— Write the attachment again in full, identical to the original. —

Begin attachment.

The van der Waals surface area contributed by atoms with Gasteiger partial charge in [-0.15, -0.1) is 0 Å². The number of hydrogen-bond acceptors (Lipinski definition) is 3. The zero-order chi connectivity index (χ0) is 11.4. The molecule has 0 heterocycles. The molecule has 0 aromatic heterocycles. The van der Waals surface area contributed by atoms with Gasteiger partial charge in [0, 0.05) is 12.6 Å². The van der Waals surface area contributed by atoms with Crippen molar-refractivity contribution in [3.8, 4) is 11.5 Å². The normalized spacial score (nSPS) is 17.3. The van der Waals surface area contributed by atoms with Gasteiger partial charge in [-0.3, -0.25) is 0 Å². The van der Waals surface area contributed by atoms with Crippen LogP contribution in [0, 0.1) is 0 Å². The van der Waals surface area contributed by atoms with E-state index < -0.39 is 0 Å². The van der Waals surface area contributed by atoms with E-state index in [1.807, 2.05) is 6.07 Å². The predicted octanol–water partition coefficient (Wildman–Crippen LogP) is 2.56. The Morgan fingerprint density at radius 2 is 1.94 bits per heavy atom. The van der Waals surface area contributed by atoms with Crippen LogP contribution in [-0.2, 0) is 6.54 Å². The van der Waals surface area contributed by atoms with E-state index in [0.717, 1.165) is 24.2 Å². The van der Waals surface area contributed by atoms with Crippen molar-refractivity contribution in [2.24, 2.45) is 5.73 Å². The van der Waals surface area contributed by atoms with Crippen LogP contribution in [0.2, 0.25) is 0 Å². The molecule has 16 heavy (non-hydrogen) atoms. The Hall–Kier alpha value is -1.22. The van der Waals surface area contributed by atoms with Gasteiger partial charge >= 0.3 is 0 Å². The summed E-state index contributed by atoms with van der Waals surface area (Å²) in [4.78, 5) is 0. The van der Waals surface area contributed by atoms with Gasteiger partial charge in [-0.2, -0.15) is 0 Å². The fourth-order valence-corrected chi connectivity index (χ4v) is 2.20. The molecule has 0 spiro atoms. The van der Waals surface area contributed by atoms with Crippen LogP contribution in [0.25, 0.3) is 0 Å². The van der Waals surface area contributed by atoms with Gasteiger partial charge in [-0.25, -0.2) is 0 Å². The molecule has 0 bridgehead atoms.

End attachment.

The van der Waals surface area contributed by atoms with Gasteiger partial charge in [-0.15, -0.1) is 0 Å². The number of hydrogen-bond acceptors (Lipinski definition) is 3. The zero-order chi connectivity index (χ0) is 11.4. The molecule has 0 heterocycles. The molecule has 0 aromatic heterocycles. The van der Waals surface area contributed by atoms with Gasteiger partial charge in [0, 0.05) is 12.6 Å². The van der Waals surface area contributed by atoms with Crippen molar-refractivity contribution in [3.8, 4) is 11.5 Å². The normalized spacial score (nSPS) is 17.3. The van der Waals surface area contributed by atoms with Gasteiger partial charge in [-0.3, -0.25) is 0 Å². The van der Waals surface area contributed by atoms with Crippen LogP contribution in [0, 0.1) is 0 Å². The van der Waals surface area contributed by atoms with E-state index < -0.39 is 0 Å². The van der Waals surface area contributed by atoms with E-state index in [1.807, 2.05) is 6.07 Å². The predicted octanol–water partition coefficient (Wildman–Crippen LogP) is 2.56. The Morgan fingerprint density at radius 2 is 1.94 bits per heavy atom. The van der Waals surface area contributed by atoms with Crippen LogP contribution in [-0.2, 0) is 6.54 Å². The van der Waals surface area contributed by atoms with E-state index in [0.717, 1.165) is 24.2 Å². The van der Waals surface area contributed by atoms with Crippen molar-refractivity contribution in [2.24, 2.45) is 5.73 Å². The van der Waals surface area contributed by atoms with Crippen LogP contribution in [0.2, 0.25) is 0 Å². The molecule has 16 heavy (non-hydrogen) atoms. The Hall–Kier alpha value is -1.22. The van der Waals surface area contributed by atoms with Gasteiger partial charge >= 0.3 is 0 Å². The summed E-state index contributed by atoms with van der Waals surface area (Å²) in [4.78, 5) is 0. The van der Waals surface area contributed by atoms with Gasteiger partial charge in [-0.2, -0.15) is 0 Å². The fourth-order valence-corrected chi connectivity index (χ4v) is 2.20. The molecule has 0 spiro atoms. The van der Waals surface area contributed by atoms with Crippen LogP contribution in [0.25, 0.3) is 0 Å². The van der Waals surface area contributed by atoms with Gasteiger partial charge in [-0.25, -0.2) is 0 Å². The molecule has 0 bridgehead atoms.